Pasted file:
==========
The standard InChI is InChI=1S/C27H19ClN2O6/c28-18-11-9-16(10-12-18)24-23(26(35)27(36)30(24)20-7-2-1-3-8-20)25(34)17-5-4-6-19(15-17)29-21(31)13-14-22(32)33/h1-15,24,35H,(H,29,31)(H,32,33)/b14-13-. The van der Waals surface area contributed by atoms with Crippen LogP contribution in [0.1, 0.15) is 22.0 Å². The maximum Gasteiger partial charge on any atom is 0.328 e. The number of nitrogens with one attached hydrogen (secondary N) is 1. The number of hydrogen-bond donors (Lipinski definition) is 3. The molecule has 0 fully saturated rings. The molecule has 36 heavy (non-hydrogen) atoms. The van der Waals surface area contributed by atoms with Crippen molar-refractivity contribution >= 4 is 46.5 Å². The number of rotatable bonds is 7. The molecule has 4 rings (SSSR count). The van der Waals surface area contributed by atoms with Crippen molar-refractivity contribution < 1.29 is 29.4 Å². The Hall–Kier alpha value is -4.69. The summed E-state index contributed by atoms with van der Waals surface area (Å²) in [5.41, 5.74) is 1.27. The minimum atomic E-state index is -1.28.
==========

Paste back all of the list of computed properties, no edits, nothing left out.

The standard InChI is InChI=1S/C27H19ClN2O6/c28-18-11-9-16(10-12-18)24-23(26(35)27(36)30(24)20-7-2-1-3-8-20)25(34)17-5-4-6-19(15-17)29-21(31)13-14-22(32)33/h1-15,24,35H,(H,29,31)(H,32,33)/b14-13-. The van der Waals surface area contributed by atoms with Crippen LogP contribution in [0.1, 0.15) is 22.0 Å². The maximum Gasteiger partial charge on any atom is 0.328 e. The number of nitrogens with one attached hydrogen (secondary N) is 1. The number of hydrogen-bond donors (Lipinski definition) is 3. The molecule has 0 fully saturated rings. The molecule has 36 heavy (non-hydrogen) atoms. The van der Waals surface area contributed by atoms with Crippen molar-refractivity contribution >= 4 is 46.5 Å². The number of rotatable bonds is 7. The molecule has 4 rings (SSSR count). The van der Waals surface area contributed by atoms with Crippen molar-refractivity contribution < 1.29 is 29.4 Å². The Hall–Kier alpha value is -4.69. The summed E-state index contributed by atoms with van der Waals surface area (Å²) in [5.41, 5.74) is 1.27. The minimum atomic E-state index is -1.28.